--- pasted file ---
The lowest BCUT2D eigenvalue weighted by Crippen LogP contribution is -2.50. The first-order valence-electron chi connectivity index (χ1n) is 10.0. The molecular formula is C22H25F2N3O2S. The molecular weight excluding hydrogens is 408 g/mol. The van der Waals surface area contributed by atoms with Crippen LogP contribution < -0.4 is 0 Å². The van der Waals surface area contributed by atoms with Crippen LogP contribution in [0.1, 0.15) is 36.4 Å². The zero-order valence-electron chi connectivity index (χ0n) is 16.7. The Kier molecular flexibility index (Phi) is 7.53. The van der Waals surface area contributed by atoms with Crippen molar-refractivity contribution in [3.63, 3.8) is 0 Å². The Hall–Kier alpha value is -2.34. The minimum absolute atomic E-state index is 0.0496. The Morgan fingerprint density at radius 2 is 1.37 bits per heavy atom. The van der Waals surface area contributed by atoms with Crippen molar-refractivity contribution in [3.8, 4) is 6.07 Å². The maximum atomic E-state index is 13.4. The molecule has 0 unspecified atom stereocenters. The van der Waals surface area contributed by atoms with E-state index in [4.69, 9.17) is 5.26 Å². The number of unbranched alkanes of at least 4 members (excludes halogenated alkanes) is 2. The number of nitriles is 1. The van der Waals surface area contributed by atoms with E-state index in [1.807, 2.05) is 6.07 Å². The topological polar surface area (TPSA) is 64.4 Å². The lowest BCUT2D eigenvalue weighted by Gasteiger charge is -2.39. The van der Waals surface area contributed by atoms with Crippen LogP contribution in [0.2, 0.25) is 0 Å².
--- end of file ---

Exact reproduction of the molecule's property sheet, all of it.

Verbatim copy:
The lowest BCUT2D eigenvalue weighted by Crippen LogP contribution is -2.50. The first-order valence-electron chi connectivity index (χ1n) is 10.0. The molecular formula is C22H25F2N3O2S. The molecular weight excluding hydrogens is 408 g/mol. The van der Waals surface area contributed by atoms with Crippen LogP contribution < -0.4 is 0 Å². The van der Waals surface area contributed by atoms with Crippen LogP contribution in [0.1, 0.15) is 36.4 Å². The zero-order valence-electron chi connectivity index (χ0n) is 16.7. The Kier molecular flexibility index (Phi) is 7.53. The van der Waals surface area contributed by atoms with Crippen molar-refractivity contribution in [3.63, 3.8) is 0 Å². The Hall–Kier alpha value is -2.34. The minimum absolute atomic E-state index is 0.0496. The Morgan fingerprint density at radius 2 is 1.37 bits per heavy atom. The van der Waals surface area contributed by atoms with Crippen molar-refractivity contribution in [3.8, 4) is 6.07 Å². The maximum atomic E-state index is 13.4. The molecule has 0 unspecified atom stereocenters. The van der Waals surface area contributed by atoms with E-state index in [4.69, 9.17) is 5.26 Å². The number of unbranched alkanes of at least 4 members (excludes halogenated alkanes) is 2. The number of nitriles is 1. The van der Waals surface area contributed by atoms with E-state index in [1.807, 2.05) is 6.07 Å². The topological polar surface area (TPSA) is 64.4 Å². The lowest BCUT2D eigenvalue weighted by Gasteiger charge is -2.39. The van der Waals surface area contributed by atoms with Crippen LogP contribution in [0.2, 0.25) is 0 Å².